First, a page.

Under Taiwanese law, a migrant worker who leaves their job can be arrested within three days and deported. “Freedom” to migrate is tied to employment: if you don’t like your job, you have to leave. If you’re interested in ending this practice, come meet us at a march in Taipei on January 9th. If you attend the Taiwan Human Rights Fair on Christmas Day, be sure to look out for the Karapatan booth, the fair’s first Filipino representation.
We were sidemen on the Jazz Sideman Podcast!
We had the great fortune to chat with Hsinwei Chiang and Jeff Chang of the Jazz Sideman Podcast. Both of them are Taiwanese jazz musicians living and teaching in the United States. In our chat before the show, we learned that Jeff spent six years teaching jazz at the Yakama Indian Reservation in Washington State, while Hsinwei taught in public schools in the Bronx. We’d love to talk to them more about those experiences in the future. (They found us through our conversations with two other Taiwanese-American jazz musicians and educators, Victor Lin and Peter Lin from a while back.) They’ve been doing a deep dive into Maxine Gordon’s Sophisticated Giant: The Life and Legacy of Dexter Gordon, reading it chapter by chapter and inviting guests to talk about it. Our conversation ranged across the history of drug wars, mass incarceration, and parole, among other things. Here’s a link to the episode, although apologies for our inability to do the whole thing in Chinese! Jeff also made a recording of Michelle’s favorite jazz tune, Thelonious Monk’s “In Walked Bud.”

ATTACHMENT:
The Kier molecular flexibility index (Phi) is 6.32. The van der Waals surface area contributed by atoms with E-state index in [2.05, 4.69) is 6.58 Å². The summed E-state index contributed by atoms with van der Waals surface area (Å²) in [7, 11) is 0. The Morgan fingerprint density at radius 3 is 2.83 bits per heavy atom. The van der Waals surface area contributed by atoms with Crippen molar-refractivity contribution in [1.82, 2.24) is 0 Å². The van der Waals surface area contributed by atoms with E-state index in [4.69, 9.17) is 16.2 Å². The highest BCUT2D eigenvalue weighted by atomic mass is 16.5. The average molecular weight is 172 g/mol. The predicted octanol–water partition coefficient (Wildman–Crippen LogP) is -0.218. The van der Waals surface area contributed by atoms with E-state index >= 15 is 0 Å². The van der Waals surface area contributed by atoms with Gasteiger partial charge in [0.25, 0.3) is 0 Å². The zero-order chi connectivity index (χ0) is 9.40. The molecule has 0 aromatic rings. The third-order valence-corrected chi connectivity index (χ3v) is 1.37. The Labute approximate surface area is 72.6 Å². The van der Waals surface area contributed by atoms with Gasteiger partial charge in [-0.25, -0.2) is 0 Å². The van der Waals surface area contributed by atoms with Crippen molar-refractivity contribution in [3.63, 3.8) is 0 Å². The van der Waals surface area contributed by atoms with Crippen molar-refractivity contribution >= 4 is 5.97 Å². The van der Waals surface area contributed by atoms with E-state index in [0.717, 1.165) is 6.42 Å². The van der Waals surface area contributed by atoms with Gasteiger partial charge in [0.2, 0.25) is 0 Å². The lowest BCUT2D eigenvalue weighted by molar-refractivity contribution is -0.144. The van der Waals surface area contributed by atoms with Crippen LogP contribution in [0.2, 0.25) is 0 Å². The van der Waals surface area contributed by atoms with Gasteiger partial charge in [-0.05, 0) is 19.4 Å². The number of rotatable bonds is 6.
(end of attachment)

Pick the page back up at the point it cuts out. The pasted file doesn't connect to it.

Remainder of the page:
Book Club: The Brothers Karamazov, Friday, January 28th, 7 p.m. EST
Well, Dostoevsky certainly seems to stir up strong feelings—people love him or really, really hate him, but nobody’s neutral. So much the better! We’ve decided to make a push to read the first half of The Brothers Karamazov by January 29 and the second half by the end February, so that the pooh-poohers can return to the book club in March.
Poll: Should we attempt Don Quixote next?
Cats and Manga Coffee Shop
Our local coffee shop is called “Meow.” It has two cats and loads of manga on shelves. Please write captions for these photos, and we will share them in future installments!
Happiest holidays, friends. Here’s to a new year of love, transformation, and friendship. We end on a Natalia Ginzburg quote from The Little Virtues:
As far as the education of children is concerned I think they should be taught not the little virtues but the great ones. Not thrift but generosity and an indifference to money; not caution but courage and a contempt for danger; not shrewdness but frankness and a love of truth; not tact but love for one’s neighbor and self-denial; not a desire for success but a desire to be and to know.